We quickly discovered that this was going to be our most grueling day of hiking, not because the trail was difficult terrain-wise, but because most of the 11 miles we had to cover did not pass by any good sources of water. A lot of the trail left us hiking along some of the higher elevations on the island and the sparsely wooded areas left us without protection from the sun, which was now high in the sky and beating down on us. The temperature eventually rose to near 80 degrees and we tried to space out our water consumption so we would not be without water for most of the hike; I was so hot I could have used all my water before the half-way point.

Shortly before we reached the ranger tower on Mount Ojibway we looked up to and saw a bull moose lying in a shallow pool of water a short distance off the trail. The moose heard us approaching and stood up. It was a bizarre feeling to be only yards away from such a large, powerful animal. The moose did not appear to be bothered by our presence and gradually wandered toward us while grazing on the leaves of surrounding trees. We snapped a couple pictures and continued on to Mount Ojibway which was now only about a half mile away.

When we arrived at Mount Ojibway we took off our backpacks and relaxed for a couple minutes in the refreshing breeze which was coming across the ridge. After cooling down we climbed to the top of the tower which sits at an elevation of approximately 1130 feet. The view was unbelievable and we were able to see for miles in all directions. The tower, which was built between 1962 and 1963, was originally used as a fire lookout. In 1987 the tower was outfitted with air monitoring equipment and is now used year-round as an air pollution monitoring site to study how pollution affects the island. We took a few pictures and returned to the base of the tower where we and ate lunch and talked with Glen and a couple other hikers.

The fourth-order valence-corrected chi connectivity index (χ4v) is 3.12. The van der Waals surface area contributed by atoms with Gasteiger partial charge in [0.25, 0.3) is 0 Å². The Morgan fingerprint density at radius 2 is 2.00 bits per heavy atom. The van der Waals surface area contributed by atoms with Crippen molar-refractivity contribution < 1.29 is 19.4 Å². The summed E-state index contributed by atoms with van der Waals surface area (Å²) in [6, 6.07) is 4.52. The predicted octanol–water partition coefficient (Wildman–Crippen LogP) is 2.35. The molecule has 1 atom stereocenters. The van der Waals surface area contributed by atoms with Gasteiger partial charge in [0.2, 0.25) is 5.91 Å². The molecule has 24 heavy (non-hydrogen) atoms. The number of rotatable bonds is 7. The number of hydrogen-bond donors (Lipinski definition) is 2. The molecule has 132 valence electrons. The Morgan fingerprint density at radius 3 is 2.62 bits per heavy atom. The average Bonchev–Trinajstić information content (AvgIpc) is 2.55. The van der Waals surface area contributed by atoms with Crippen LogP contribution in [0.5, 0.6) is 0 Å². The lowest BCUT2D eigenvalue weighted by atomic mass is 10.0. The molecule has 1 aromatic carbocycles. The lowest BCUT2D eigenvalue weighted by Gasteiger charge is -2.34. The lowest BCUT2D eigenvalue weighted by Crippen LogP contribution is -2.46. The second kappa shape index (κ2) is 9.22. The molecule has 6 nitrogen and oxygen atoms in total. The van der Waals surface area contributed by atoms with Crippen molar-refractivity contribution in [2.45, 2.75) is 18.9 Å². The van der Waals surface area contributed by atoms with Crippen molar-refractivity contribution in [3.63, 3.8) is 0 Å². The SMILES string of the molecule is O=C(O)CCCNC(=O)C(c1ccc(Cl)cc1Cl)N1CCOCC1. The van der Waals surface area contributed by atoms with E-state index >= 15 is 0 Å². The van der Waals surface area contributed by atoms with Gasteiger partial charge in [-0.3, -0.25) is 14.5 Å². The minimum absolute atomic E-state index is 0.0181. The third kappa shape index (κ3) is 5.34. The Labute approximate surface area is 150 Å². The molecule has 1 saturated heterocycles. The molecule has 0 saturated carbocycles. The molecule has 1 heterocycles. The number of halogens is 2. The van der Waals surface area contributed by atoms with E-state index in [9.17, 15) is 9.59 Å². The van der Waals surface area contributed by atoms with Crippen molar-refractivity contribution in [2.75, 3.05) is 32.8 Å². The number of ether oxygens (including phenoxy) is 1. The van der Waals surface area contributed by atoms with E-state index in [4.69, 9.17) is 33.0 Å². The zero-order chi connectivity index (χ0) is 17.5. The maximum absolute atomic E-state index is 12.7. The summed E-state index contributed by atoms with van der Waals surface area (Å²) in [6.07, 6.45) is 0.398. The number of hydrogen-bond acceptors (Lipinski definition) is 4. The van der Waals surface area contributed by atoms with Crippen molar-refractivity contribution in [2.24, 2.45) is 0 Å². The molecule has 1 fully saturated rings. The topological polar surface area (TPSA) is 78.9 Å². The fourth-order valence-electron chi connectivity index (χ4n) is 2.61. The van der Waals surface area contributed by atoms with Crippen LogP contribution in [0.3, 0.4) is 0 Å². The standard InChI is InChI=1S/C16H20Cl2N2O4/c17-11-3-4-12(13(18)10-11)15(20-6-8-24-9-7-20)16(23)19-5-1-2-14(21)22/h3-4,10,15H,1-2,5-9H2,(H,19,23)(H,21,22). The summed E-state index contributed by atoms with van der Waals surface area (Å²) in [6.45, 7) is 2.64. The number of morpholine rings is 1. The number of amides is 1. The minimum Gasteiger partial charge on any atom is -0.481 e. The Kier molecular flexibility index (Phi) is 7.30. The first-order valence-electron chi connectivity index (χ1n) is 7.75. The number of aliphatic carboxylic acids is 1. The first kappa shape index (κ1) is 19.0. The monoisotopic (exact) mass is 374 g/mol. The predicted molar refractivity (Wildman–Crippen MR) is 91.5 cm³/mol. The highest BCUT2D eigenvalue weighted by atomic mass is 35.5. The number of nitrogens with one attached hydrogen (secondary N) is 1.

We left Mount Ojibway around 1:00 pm and headed for our next stop which was going to be at Mount Franklin. The approximately three mile hike to Mount Franklin seemed to be quite long due to the minimal amount of water left in our bottles and the fact that the sun was directly above us. Now the heat was very intense because the sun was directly on us from above and was reflecting up at us from the rock outcroppings under our feet. The heat was beginning to take a toll on us and that was evidenced by our slowing pace and the increased stops in the occasional shaded, breezy areas of the trail. We eventually made the last tiring uphill climb which brought us to the top of Mount Franklin. At the top was another rocky cliff overlooking miles of forest and numerous small ponds and lakes scattered throughout the landscape below. From the top of Mount Franklin we were able to see the beautiful Five Fingers area and Lane Cove at the east end of Isle Royale and out into the open waters of Lake Superior to the north. I was glad I had decided to bring my heavy 35mm SLR camera and a 200mm telephoto lens (as opposed to the lightweight point-and-shoot) because they came in handy several times during the trip. From our vantage point, high above everything else, we were able to observe a cow moose standing in a small lake below us and to the west. We watched for several minutes as she stuck her head under water and re-emerged a few seconds later with a mouthful of vegetation pulled from the bed of the lake. I took a couple pictures with the 200mm lens which enabled me to get a couple decent photos of the moose. We spent some time here perched high atop the world around us and enjoyed the refreshing wind blowing across the top of the mountain.